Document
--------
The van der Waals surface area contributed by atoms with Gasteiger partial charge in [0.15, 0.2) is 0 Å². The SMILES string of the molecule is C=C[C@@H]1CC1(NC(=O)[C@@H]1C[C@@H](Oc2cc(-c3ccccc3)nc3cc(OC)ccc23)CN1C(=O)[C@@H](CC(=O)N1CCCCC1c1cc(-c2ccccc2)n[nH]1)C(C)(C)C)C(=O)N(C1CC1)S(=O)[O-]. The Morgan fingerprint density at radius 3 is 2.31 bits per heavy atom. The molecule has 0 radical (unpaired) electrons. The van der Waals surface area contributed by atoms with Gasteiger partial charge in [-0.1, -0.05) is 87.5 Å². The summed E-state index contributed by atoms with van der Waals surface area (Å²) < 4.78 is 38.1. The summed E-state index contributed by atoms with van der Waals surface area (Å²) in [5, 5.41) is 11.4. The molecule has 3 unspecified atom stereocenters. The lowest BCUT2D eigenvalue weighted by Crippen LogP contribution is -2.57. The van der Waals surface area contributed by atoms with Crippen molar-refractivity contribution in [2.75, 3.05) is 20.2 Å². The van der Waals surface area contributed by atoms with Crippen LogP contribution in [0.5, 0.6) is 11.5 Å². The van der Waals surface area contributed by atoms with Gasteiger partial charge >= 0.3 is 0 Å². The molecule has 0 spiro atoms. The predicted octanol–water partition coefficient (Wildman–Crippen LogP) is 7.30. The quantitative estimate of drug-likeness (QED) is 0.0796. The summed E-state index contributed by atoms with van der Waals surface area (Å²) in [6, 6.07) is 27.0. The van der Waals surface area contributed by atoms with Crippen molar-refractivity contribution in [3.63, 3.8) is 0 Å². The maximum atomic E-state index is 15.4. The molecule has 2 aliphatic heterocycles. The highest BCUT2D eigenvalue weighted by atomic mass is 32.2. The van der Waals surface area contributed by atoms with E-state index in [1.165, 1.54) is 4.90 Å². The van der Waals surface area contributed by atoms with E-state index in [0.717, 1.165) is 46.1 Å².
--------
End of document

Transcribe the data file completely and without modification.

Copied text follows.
The van der Waals surface area contributed by atoms with Gasteiger partial charge in [0.15, 0.2) is 0 Å². The SMILES string of the molecule is C=C[C@@H]1CC1(NC(=O)[C@@H]1C[C@@H](Oc2cc(-c3ccccc3)nc3cc(OC)ccc23)CN1C(=O)[C@@H](CC(=O)N1CCCCC1c1cc(-c2ccccc2)n[nH]1)C(C)(C)C)C(=O)N(C1CC1)S(=O)[O-]. The Morgan fingerprint density at radius 3 is 2.31 bits per heavy atom. The molecule has 0 radical (unpaired) electrons. The van der Waals surface area contributed by atoms with Gasteiger partial charge in [-0.1, -0.05) is 87.5 Å². The summed E-state index contributed by atoms with van der Waals surface area (Å²) < 4.78 is 38.1. The summed E-state index contributed by atoms with van der Waals surface area (Å²) in [5, 5.41) is 11.4. The molecule has 3 unspecified atom stereocenters. The lowest BCUT2D eigenvalue weighted by Crippen LogP contribution is -2.57. The van der Waals surface area contributed by atoms with Crippen molar-refractivity contribution in [2.75, 3.05) is 20.2 Å². The van der Waals surface area contributed by atoms with Crippen LogP contribution in [0.5, 0.6) is 11.5 Å². The van der Waals surface area contributed by atoms with Gasteiger partial charge >= 0.3 is 0 Å². The molecule has 0 spiro atoms. The predicted octanol–water partition coefficient (Wildman–Crippen LogP) is 7.30. The quantitative estimate of drug-likeness (QED) is 0.0796. The summed E-state index contributed by atoms with van der Waals surface area (Å²) in [6, 6.07) is 27.0. The van der Waals surface area contributed by atoms with Crippen molar-refractivity contribution in [3.63, 3.8) is 0 Å². The maximum atomic E-state index is 15.4. The molecule has 2 aliphatic heterocycles. The highest BCUT2D eigenvalue weighted by atomic mass is 32.2. The van der Waals surface area contributed by atoms with E-state index in [1.165, 1.54) is 4.90 Å². The van der Waals surface area contributed by atoms with E-state index in [0.717, 1.165) is 46.1 Å².